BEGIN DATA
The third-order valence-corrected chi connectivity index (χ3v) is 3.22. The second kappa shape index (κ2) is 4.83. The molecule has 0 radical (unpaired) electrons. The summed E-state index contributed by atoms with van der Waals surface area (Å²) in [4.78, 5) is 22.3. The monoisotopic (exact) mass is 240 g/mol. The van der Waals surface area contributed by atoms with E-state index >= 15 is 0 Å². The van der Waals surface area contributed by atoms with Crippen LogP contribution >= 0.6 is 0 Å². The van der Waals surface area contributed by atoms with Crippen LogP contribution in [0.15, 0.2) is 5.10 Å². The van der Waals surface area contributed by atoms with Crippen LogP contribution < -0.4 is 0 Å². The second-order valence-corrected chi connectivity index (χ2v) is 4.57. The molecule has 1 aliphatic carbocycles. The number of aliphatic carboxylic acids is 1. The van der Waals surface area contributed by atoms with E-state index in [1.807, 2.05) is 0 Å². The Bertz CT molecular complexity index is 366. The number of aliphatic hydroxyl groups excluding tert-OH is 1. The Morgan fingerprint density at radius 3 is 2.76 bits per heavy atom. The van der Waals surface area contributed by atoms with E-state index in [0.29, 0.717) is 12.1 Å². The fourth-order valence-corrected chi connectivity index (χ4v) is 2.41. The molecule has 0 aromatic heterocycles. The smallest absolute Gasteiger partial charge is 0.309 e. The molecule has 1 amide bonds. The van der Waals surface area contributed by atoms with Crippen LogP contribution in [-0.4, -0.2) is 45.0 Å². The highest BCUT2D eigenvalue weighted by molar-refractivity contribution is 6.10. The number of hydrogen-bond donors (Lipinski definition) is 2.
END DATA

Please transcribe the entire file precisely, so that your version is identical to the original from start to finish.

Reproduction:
The third-order valence-corrected chi connectivity index (χ3v) is 3.22. The second kappa shape index (κ2) is 4.83. The molecule has 0 radical (unpaired) electrons. The summed E-state index contributed by atoms with van der Waals surface area (Å²) in [4.78, 5) is 22.3. The monoisotopic (exact) mass is 240 g/mol. The van der Waals surface area contributed by atoms with E-state index >= 15 is 0 Å². The van der Waals surface area contributed by atoms with Crippen LogP contribution >= 0.6 is 0 Å². The van der Waals surface area contributed by atoms with Crippen LogP contribution in [0.15, 0.2) is 5.10 Å². The van der Waals surface area contributed by atoms with Crippen LogP contribution < -0.4 is 0 Å². The second-order valence-corrected chi connectivity index (χ2v) is 4.57. The molecule has 1 aliphatic carbocycles. The number of aliphatic carboxylic acids is 1. The van der Waals surface area contributed by atoms with E-state index in [1.807, 2.05) is 0 Å². The Bertz CT molecular complexity index is 366. The number of aliphatic hydroxyl groups excluding tert-OH is 1. The Morgan fingerprint density at radius 3 is 2.76 bits per heavy atom. The van der Waals surface area contributed by atoms with E-state index in [0.29, 0.717) is 12.1 Å². The fourth-order valence-corrected chi connectivity index (χ4v) is 2.41. The molecule has 0 aromatic heterocycles. The smallest absolute Gasteiger partial charge is 0.309 e. The molecule has 1 amide bonds. The van der Waals surface area contributed by atoms with Crippen LogP contribution in [-0.4, -0.2) is 45.0 Å². The highest BCUT2D eigenvalue weighted by molar-refractivity contribution is 6.10. The number of hydrogen-bond donors (Lipinski definition) is 2.